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DIGC 202

Man vs. Machine

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All I have ever wanted was a piece of technology that would detect when I was awake and make me a cup of coffee – of course to my exact preferences – each and every morning. And it turns out that it may just be on its way as the Internet of Things (IoT) is a raising phenomena in technology.

The Internet of Things are common physical items that connect to the Internet which enables the item to collect information about the changes in its surroundings and initiate action based on this information (Mitew, 2014).

Lost? So was I until Lupton (2013) explained the use of wearable technologies to track and collect data on a variety of things including exercise, diet, calories burnt, body temperature, brain function, moods, social encounters and the list goes on. These ‘Things’ blur the lines between human and object as they both transgress the boarders originally assigned to them (Mitew, 2014).

And this is concerning as it raises poignant issues such as how do we distinguish ourselves as humans when these sociable technologies are mimicking human behaviour?

But there are positives to have such integrated lives especially as we face an obesity epidemic. Apps have been designed that calorie count (MyFitnessPal), map runs (Nike Run) and improve brain function (Luminosity) as Constantini (2014) states that our bodies are radiating data loudly, continuously, honestly and individually. Why not capture that data and simplify it for an average individual to track and monitor their health? These applications and wearable technologies – such as FitBit – are our speakers and we no longer need qualifications to decipher what our bodies and minds are trying to tell us.

Constantini (2014) continues on to mention an app that enables you to take pictures of your freckles or moles and it will algorithmically tell you whether it has the potential to become cancerous or whether you need to consult a doctor. As someone who has skin that is prone to getting large freckles and a family history of skin cancer, this app is a beneficial addition to the other myriad of ‘health and fitness’ applications swimming around my phone.

The possibilities are endless. After Constantini’s video, there was another that popped up examining a new development which was a wearable device that would detect the early stages of seizures.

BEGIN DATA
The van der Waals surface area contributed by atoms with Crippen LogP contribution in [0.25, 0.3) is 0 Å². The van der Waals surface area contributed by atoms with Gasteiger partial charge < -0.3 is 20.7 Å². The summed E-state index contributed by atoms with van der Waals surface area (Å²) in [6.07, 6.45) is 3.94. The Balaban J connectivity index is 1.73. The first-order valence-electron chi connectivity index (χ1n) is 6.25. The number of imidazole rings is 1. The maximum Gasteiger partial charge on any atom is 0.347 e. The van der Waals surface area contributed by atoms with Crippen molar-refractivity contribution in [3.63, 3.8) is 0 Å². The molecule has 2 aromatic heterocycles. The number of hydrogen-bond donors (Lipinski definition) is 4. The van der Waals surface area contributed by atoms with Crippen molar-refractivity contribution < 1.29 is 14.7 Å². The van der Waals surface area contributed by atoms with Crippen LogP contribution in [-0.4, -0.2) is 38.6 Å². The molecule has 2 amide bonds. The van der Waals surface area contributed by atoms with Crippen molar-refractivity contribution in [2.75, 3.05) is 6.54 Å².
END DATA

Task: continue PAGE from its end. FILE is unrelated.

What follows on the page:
The increasingly sociable nature of technologies exemplifies how broad and beneficial the market is. But I feel that there are unexamined negative connotations regarding the constant collection of data as Lupton (2013) alluded to, “sharing data has implications not only for how users view and understand their own bodies but for how other members of the quantified self community view and respond to them”. Is this another avenue for aggregated negative body image? Are we going to over self-diagnose and miss an important symptom?

But what I really want to know is where is my morning coffee when I wake at 7am?

 

 

References:

Constantini, L, 2014, ‘The Quantified Self: How Wearable Sensors Expand Human Potential’, Ted Talks, https://www.youtube.com/watch?v=FESv2CgyJag

Lupton, D, 2013, ‘Understanding the Human Machine’, IEEE Technology and Society Magazine, vol. 32 issue. 4, pp.25 – 30, accessed 23 October, http://ieeexplore.ieee.org/stamp/stamp.jsp?arnumber=6679313

Mitew, T, 2014, ‘The Internet of Things: from networked objects to anticipatory spaces’, University of Wollongong, week 12 lecture, 23 October, http://prezi.com/1lgxfron1kj0/digc202-the-internet-of-things/

Photo credit

 

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BCM 240

Being a Yes Man

The ways in which we work are vastly different to five, ten and definitely twenty years ago. As we grow an extra limb to enable extra social media and technology time, the question that begs to be asked is: should we stop taking on multiple jobs and just sit and complete one at a time? Is multitasking really a prominent issue within society?

But how bad can it be if we have been multitasking our entire lives? Walking and talking, eating and watching TV but as scientist John Medina researched the effects of multitasking on the brain within a work environment. He found that multitaskers experience a 40% drop in productivity, they take 50% longer to accomplish a single task and make 50% more errors. This is due to our short-term “memory can only store between five and nine things at once” (Merrill, 2012) and that includes thinking about what you are going to cook for dinner.